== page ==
Pittsburgh Brewery Lager Beer
Pittsburgh Brewery Lager Beer
Pittsburgh Brewery, St. Louis, Missouri
Dark Amber Porter Style Bottle
Provenance: Chip Cable Collection
The museum has yet to fully determine the specifics of our extremely rare embossed “Pittsburgh Brewery Lager Beer” bottle as we are unsure of the brewery’s location, proprietor and glass maker. Most evidence points to St. Louis, Missouri.
The bottle consignor adds, “I always thought it was a branch of the Pittsburgh Brewery in Pittsburgh but haven’t found a connection. I bought it from a collector in St Louis. It’s the only one known in mint condition. I always thought it was Pittsburgh, Pennsylvania, because of the spelling of “Pittsburgh” with an “h” at the end.”
Lager is a beer that has been brewed and conditioned at low temperatures and is German for “storage,” as the beer was stored before drinking in the cool caves in St. Louis, where it was fermented. Most lagers are distinguished by the use of Saccharomyces pastorianus, a “bottom-fermenting” yeast that ferments at relatively cold temperatures. Lagers can be pale, amber, or dark. Pale lager is the most widely consumed and commercially available style of beer.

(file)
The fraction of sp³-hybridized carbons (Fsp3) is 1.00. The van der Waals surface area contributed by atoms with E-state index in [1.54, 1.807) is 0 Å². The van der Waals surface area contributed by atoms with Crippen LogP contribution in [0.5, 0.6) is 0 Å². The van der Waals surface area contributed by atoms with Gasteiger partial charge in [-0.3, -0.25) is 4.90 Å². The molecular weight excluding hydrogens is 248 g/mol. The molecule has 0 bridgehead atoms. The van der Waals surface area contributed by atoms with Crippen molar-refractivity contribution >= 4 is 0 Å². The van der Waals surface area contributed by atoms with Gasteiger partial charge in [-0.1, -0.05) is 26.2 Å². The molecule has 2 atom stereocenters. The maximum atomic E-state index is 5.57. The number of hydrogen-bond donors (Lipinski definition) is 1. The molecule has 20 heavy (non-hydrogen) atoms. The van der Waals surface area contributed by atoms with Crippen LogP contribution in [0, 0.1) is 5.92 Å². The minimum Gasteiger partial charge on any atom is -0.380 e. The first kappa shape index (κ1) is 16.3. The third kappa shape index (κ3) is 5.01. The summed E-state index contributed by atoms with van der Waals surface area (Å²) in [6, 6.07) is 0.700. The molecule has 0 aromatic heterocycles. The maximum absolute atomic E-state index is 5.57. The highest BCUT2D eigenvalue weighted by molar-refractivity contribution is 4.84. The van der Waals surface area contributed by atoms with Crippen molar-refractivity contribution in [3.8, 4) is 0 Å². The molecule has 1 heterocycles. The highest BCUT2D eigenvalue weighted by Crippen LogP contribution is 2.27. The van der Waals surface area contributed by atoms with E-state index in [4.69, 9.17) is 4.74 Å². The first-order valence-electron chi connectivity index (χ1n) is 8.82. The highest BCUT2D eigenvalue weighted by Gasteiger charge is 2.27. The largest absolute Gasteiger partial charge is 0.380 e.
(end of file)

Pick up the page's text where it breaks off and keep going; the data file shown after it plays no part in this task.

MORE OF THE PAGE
On the website Soda and Beer Bottles of North America, Tod von Mechow lists the bottle as Pittsburgh Brewery, St. Louis, Missouri (1857-1876) in aquamarine and amber. Within the book Missouri Bottles by the late Johnnie Fletcher (FOHBC 2009 Hall of Fame), the bottle is also listed as St. Louis. In addition, diggers and collectors in the St. Louis region firmly attribute the bottle to St. Louis as many bottle shards have been found there.
Our museum example of a porter-style bottle is embossed in two lines, ‘PITTSBURGH BREWERY’ on the face of the bottle in a serif typestyle. “Pittsburgh” is arched and centered over straight-line “Brewery.” The reverse side of the bottle is embossed ‘LAGER BEER’ in a single horizontal line. The bottle is dark amber, has a smooth base and a double-applied tapered collar mouth.
St. Louis, Missouri